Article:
Malick's beautiful, air-light, impressionistic style really shines here. Worth a watch for this alone. Like watching the works of french impressionists painters, set to motion. Olga Kurylenko surprised me with her excellent acting. I think the movie was more like a contemplation about love, relationships, loneliness and life, than actually a "movie". I say this because the movie had a very thin plot with 2 hours of running time, and not much story development. Almost like in the case of an experimental movie, which is hard to categorize. Was this a drama? Yes, but the plot was merely a "base" or a "pedestal" for the thought presented. To the wonder is a logical follow up and development of "The Tree of Life" in style. I believe Ben Affleck's character was totally underdeveloped, and underused, which is a shame. The storyline with Javier Bardem was somewhat inconclusive as well. One of Malick most "eccentric" movies. Definitely not made for wider audiences, despite the AAA actors/actresses, and the romantic plot/sub-plot. More of a movie for those who like to think about life, love, relationships, God. Not Malick's best, but worth a watch! Expand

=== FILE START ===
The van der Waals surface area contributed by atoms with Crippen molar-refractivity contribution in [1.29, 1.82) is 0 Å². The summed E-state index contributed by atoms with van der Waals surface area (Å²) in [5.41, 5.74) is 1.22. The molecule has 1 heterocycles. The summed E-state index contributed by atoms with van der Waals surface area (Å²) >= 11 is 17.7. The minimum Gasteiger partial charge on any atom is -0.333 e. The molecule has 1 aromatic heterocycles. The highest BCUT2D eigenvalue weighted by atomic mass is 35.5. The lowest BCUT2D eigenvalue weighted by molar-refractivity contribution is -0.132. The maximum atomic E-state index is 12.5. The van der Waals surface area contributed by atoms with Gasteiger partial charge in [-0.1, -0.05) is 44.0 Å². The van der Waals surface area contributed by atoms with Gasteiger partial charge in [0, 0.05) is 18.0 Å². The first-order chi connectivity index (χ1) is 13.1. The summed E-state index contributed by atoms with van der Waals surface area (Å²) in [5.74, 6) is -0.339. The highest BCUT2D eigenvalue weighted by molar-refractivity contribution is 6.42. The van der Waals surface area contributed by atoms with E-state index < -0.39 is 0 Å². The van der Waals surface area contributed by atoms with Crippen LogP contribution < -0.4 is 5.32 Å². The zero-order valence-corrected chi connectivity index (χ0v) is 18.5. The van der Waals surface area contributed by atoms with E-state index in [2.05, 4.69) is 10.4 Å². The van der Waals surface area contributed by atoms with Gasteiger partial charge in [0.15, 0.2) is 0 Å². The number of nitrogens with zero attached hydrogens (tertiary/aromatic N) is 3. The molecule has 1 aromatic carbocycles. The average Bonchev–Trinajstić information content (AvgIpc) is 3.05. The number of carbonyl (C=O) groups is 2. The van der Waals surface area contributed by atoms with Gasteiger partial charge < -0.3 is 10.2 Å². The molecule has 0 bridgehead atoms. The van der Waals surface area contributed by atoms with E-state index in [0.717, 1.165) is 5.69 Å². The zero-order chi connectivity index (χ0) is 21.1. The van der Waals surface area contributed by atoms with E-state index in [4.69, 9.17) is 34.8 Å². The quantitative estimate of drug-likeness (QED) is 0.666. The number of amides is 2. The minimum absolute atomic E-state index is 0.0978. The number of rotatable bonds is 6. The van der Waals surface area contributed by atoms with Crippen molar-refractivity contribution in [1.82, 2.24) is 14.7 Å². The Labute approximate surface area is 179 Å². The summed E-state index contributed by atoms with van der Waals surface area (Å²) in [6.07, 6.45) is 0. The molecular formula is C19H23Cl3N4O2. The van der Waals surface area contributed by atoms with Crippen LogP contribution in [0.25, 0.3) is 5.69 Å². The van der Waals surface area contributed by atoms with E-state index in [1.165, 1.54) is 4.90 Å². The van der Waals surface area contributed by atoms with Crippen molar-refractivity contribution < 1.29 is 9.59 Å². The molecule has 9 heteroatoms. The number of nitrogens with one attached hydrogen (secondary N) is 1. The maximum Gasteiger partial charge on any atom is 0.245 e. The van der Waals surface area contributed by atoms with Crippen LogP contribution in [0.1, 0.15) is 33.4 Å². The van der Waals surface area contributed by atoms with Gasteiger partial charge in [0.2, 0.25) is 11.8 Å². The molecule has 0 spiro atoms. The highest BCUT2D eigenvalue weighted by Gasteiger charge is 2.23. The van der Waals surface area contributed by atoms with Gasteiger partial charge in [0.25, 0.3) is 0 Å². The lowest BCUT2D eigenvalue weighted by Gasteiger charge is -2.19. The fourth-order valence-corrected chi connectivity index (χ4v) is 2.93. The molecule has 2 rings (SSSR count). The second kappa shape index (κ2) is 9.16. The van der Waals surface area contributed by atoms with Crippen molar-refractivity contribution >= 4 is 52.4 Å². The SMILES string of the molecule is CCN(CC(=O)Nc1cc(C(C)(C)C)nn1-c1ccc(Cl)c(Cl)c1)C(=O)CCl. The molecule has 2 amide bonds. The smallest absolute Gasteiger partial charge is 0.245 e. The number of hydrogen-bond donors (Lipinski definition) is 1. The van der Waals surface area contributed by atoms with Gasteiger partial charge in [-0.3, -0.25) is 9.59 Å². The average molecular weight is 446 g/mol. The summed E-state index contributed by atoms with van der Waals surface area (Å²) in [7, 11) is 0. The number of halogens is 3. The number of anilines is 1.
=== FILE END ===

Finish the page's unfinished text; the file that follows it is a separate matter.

16. Apr 7, 2014
    4
    Have to admit this was bad. I love Malick's other movies, but this was not good. Felt unfinished, rushed, poorly edited, poorly cast, even the actors didn't seem to know what they were doing in parts. The fact that he is making 3 movies consecutively after doing a handful in 40 years, might be telling.

    Dialog is not even understandable in parts. Characters thin, except for the
    female lead. Just felt like there wasn't enough there. Expand
  17. Jan 30, 2014
    8
    There are no words capable of accurately reviewing Terrence Malick's films, just as there were very few words in his last scripts. One thing's clear though: there's no intent to amuse us, entertain us, make us laugh, make us cry, make us do anything really; this film is just what it is, and what it is turns out to be pretty personal. So let's not try to make this a pamphlet on the importance of art house, or Ben Affleck's completely (and sure intentionally) blank performance. I will say that no dialogue is better than bad dialogue and no plot is definitely better than bad plot. I'm looking at you, superhero-sagas screenwriters. Expand
  18. Apr 27, 2013
    1
    I enjoyed Malick's "Thin Red Line" due in large part to an amazing performance by Nick Nolte. But "To the Wonder" has to be one of the most boring movies I can remember watching. Painfully slow and repetitive.
  19. Jan 1, 2014
    10
    гармонии.
    Отрицание оставила